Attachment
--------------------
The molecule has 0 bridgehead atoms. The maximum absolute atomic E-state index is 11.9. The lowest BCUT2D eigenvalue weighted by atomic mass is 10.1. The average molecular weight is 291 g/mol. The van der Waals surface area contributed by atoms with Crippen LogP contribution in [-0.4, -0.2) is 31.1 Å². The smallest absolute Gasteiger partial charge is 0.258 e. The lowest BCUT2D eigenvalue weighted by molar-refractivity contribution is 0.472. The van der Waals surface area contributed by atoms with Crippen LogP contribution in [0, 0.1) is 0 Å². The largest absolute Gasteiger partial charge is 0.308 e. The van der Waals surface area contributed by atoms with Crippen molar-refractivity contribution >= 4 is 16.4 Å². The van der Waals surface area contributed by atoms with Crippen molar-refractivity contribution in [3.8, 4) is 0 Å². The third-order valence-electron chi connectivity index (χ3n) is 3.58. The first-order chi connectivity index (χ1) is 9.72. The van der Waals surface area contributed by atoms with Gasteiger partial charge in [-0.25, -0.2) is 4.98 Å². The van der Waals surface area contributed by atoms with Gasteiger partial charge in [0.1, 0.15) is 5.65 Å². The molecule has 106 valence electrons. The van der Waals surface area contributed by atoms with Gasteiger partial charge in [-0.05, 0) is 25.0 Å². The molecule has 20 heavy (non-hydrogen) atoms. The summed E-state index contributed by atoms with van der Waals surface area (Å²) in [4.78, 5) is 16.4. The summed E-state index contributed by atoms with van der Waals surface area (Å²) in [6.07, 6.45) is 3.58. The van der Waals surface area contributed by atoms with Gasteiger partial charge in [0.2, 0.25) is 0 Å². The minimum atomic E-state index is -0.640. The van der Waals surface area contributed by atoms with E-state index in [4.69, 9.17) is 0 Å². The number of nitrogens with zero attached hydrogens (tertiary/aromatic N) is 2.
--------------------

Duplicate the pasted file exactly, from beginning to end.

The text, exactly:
The molecule has 0 bridgehead atoms. The maximum absolute atomic E-state index is 11.9. The lowest BCUT2D eigenvalue weighted by atomic mass is 10.1. The average molecular weight is 291 g/mol. The van der Waals surface area contributed by atoms with Crippen LogP contribution in [-0.4, -0.2) is 31.1 Å². The smallest absolute Gasteiger partial charge is 0.258 e. The lowest BCUT2D eigenvalue weighted by molar-refractivity contribution is 0.472. The van der Waals surface area contributed by atoms with Crippen LogP contribution in [0, 0.1) is 0 Å². The largest absolute Gasteiger partial charge is 0.308 e. The van der Waals surface area contributed by atoms with Crippen molar-refractivity contribution >= 4 is 16.4 Å². The van der Waals surface area contributed by atoms with Crippen molar-refractivity contribution in [3.8, 4) is 0 Å². The third-order valence-electron chi connectivity index (χ3n) is 3.58. The first-order chi connectivity index (χ1) is 9.72. The van der Waals surface area contributed by atoms with Gasteiger partial charge in [-0.25, -0.2) is 4.98 Å². The van der Waals surface area contributed by atoms with Gasteiger partial charge in [0.1, 0.15) is 5.65 Å². The molecule has 106 valence electrons. The van der Waals surface area contributed by atoms with Gasteiger partial charge in [-0.05, 0) is 25.0 Å². The molecule has 20 heavy (non-hydrogen) atoms. The summed E-state index contributed by atoms with van der Waals surface area (Å²) in [4.78, 5) is 16.4. The summed E-state index contributed by atoms with van der Waals surface area (Å²) in [6.07, 6.45) is 3.58. The van der Waals surface area contributed by atoms with Gasteiger partial charge in [0.2, 0.25) is 0 Å². The minimum atomic E-state index is -0.640. The van der Waals surface area contributed by atoms with E-state index in [4.69, 9.17) is 0 Å². The number of nitrogens with zero attached hydrogens (tertiary/aromatic N) is 2.